PLSJC Director Alan Hall writes a weekly column discussing library and community news, history, and other interesting subjects.
Additional Recent Columns
The Computer in the Library 2014 - (8/3/2014)
The Reading Habit and a Child - (7/27/2014)
Magazines Online - (7/20/2014)
The Book on my desk - (7/13/2014)
The Cloud and the Future of information - (7/6/2014)
The Computer in the Library 2014
By Alan Hall, Director, PLSJ
Publish Date - Sunday, August 03, 2014
[library article 3 AUG 2014]
By Alan Hall
My first experience with a computer in my library career happened in 1978 when the library acquired a “computer” to help produce catalog cards and labels for books.
By today’s definition of a computer, it really wasn’t much of a computer; as it only had a tiny memory card that could remember the quantity of information on a 3 x 5 catalog card and repeat the production of that information as many times as needed.
To a librarian in 1978, it was a jewel of a machine as it increased the speed of the production of these cards for the catalog, and the librarian no longer would retype the same card over and over to produce cards for the author, title, and subjects of a book.
Such a machine today would be a candidate for a museum, or for use as a boat anchor.
Technology quickly moved to computers with many times more memory and operating abilities, with the floppy disc which could be removed and stored with its information.
The floppy allowed libraries to “move” information from place to place if only by physical shipping. The 1980s brought connectivity to computer networks, and everyone was going to then named Public Library of Columbus and Franklin County to see their computer system link branches and checkout books.
There was still an ink stamp at the desk, as the computer lacked a means of telling a human being when their book was due back to the library.
My thought was that the hinterlands of Ohio would never see such computers, but as usual, I was wrong and in 1988 our library joined with Cadiz, St. Clairsville, and Woodsfield to see how we could all like together with the State Library to have an automated checkout system.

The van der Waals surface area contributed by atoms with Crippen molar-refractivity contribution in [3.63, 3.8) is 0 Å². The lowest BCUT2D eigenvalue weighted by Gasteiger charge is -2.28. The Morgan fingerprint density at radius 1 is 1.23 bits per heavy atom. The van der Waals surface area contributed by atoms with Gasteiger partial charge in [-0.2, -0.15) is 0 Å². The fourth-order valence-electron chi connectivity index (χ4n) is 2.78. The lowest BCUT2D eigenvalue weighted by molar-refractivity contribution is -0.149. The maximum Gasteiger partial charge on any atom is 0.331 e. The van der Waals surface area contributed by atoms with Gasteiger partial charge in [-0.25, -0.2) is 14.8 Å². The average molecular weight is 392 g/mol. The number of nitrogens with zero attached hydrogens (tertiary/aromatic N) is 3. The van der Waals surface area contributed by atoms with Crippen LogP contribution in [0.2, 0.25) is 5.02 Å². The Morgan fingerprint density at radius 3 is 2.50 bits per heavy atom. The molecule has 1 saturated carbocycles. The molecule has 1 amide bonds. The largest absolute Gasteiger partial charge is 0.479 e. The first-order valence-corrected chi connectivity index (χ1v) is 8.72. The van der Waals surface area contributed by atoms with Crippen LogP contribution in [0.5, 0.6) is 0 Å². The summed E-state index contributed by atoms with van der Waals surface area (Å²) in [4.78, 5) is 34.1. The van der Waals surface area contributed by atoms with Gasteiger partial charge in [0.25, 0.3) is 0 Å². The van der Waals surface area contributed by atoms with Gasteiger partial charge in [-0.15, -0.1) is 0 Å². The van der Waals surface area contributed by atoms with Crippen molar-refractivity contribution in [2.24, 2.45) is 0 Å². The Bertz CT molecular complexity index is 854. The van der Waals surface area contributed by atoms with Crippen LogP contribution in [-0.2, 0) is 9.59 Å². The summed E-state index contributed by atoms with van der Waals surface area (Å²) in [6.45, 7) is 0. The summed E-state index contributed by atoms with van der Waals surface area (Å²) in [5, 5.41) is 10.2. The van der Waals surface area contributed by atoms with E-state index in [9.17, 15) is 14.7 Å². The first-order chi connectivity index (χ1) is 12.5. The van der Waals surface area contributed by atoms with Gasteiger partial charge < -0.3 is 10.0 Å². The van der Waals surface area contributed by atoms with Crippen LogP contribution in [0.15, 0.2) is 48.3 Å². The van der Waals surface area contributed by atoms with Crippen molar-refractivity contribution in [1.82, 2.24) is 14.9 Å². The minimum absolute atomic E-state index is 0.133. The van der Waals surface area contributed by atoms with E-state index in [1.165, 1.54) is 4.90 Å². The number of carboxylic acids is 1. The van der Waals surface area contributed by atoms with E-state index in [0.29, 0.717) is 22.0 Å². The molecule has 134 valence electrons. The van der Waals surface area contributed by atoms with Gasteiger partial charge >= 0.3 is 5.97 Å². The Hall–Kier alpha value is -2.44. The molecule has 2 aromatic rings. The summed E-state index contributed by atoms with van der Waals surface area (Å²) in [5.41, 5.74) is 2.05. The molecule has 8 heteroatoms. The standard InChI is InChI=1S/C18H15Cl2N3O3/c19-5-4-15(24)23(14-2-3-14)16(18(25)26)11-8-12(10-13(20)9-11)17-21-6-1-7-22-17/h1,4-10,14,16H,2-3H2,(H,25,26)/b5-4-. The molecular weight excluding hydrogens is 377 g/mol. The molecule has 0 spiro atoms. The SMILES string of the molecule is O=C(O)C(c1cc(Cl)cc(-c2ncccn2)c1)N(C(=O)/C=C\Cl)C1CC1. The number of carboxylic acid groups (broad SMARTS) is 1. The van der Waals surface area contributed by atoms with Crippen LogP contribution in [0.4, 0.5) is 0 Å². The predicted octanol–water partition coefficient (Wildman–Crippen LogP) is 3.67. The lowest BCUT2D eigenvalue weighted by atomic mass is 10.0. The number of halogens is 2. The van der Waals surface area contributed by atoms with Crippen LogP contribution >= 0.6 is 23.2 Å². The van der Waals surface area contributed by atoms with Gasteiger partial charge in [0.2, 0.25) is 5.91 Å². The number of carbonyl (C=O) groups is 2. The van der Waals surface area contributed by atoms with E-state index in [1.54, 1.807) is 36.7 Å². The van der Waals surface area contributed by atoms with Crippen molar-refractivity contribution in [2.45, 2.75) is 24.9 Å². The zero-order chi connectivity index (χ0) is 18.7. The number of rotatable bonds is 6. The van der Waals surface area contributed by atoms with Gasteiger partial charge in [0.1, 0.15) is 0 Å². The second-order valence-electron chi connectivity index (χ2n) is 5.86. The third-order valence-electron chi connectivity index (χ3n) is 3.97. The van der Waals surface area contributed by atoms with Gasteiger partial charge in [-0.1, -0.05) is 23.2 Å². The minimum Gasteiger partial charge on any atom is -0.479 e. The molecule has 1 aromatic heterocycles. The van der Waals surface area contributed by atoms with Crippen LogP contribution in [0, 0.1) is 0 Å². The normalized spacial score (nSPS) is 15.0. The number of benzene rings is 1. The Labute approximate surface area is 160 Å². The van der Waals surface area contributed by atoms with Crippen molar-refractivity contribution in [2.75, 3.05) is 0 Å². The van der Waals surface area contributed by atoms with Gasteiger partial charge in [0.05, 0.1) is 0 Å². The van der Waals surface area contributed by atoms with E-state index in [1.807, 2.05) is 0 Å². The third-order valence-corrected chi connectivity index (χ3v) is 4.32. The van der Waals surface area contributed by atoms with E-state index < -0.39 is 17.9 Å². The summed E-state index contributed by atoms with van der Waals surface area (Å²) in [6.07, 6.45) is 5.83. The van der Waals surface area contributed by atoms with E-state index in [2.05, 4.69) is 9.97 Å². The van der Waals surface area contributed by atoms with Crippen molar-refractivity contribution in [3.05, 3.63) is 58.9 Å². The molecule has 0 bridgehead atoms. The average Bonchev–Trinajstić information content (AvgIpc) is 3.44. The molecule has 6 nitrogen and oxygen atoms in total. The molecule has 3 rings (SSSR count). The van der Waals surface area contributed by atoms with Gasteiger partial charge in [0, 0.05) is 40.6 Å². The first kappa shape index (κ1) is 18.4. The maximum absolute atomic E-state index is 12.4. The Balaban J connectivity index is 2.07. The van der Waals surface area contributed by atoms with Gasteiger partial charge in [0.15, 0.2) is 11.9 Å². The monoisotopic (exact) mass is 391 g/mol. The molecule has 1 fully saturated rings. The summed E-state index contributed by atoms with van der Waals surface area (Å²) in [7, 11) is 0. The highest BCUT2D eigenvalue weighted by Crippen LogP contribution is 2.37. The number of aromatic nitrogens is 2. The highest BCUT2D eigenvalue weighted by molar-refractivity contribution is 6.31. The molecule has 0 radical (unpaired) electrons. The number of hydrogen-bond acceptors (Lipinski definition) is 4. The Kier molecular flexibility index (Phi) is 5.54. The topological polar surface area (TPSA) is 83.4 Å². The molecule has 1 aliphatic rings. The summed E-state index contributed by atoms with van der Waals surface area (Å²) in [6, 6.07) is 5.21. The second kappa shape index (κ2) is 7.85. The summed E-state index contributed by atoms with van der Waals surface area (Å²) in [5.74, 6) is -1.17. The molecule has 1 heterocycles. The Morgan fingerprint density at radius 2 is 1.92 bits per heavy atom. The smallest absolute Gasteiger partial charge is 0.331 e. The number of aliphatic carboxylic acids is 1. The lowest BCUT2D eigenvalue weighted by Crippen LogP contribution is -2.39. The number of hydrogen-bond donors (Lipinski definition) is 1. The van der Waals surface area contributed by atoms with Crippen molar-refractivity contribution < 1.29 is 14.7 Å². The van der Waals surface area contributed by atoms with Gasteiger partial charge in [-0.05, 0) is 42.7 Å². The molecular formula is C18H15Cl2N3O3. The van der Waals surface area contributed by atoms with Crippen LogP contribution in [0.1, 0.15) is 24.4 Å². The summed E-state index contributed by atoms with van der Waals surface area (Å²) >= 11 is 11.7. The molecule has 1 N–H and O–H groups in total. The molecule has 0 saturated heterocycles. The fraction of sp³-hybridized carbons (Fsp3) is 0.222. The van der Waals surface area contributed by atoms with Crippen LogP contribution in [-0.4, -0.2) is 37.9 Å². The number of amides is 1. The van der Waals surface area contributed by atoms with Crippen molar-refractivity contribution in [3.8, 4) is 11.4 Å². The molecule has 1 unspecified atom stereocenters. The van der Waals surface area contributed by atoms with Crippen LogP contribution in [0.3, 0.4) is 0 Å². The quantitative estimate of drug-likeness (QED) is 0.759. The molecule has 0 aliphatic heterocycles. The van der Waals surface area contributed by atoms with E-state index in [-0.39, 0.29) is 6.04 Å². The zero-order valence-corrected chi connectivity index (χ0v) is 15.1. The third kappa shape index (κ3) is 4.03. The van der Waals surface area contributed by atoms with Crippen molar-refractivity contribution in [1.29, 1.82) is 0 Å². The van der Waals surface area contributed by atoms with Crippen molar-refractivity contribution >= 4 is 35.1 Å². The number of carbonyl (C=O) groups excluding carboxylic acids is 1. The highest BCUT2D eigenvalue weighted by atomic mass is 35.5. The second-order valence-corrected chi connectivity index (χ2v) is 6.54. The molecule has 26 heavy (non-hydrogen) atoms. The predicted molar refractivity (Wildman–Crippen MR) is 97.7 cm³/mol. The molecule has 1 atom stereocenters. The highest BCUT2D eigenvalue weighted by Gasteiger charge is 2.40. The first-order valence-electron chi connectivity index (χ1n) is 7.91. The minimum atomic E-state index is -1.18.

A Multiplexer was the name of the equipment that allowed computer bytes to be sent over dedicated telephone lines, with up to 16 terminals buzzing binary codes to the mainframe computer in Caldwell, Ohio.
I was nervous about the whole thing, as the public library in Caldwell itself didn’t join; they wanted us to try it first.
Lights flashed on the front of the Multiplexer showing data transmission, and all was well. In a short time, Barnesville was ready to give it a spin, and we squeezed them into the machine which operated at 56K, or 56,000 bytes per second which seemed like lightning speed.
All was fine when it was just simple code going over the line, but by 1993 we wanted our card catalog online and that was more complex and we needed multiple-Multiplexers and more phone lines.
Then we wanted to send graphics and pictures, and those gophers became electronic mail, and then people wanted to touch the computers themselves.
Routers replace Multiplexers and OPLIN (Ohio Public Library Information Network) was formed to link us to the Internet, that online thing that allowed information to be shared, and the routers allowed data to be sent at 1 megabit per second over a T-1 line.
Multiple T-1 lines became common to satisfy the need for Wi-Fi in all our buildings since people brought their laptops to connect to the Internet.
In addition to checking out books, the library is now downloading eBooks and online databases, and retrieving forms and documents for people, and people are downloading; and nothing is fast enough anymore.
So, here we are in 2014 in the process of a major upgrade of our whole library system, moving to Horizon Fiber Optic service that links into the State Communications Network.
The smallest branches will have 5 million bytes per second feeding into a link of 100 million bytes per second, with the capability of increasing that as the need progresses.
From printing a book spine label to running a color production in 35 years; it baffles my mind and can be an administrative nightmare to manage.
And in the 1980s it all came to a screeching halt when the custodian unplugged the Multiplexer so he could plug in his vacuum cleaner.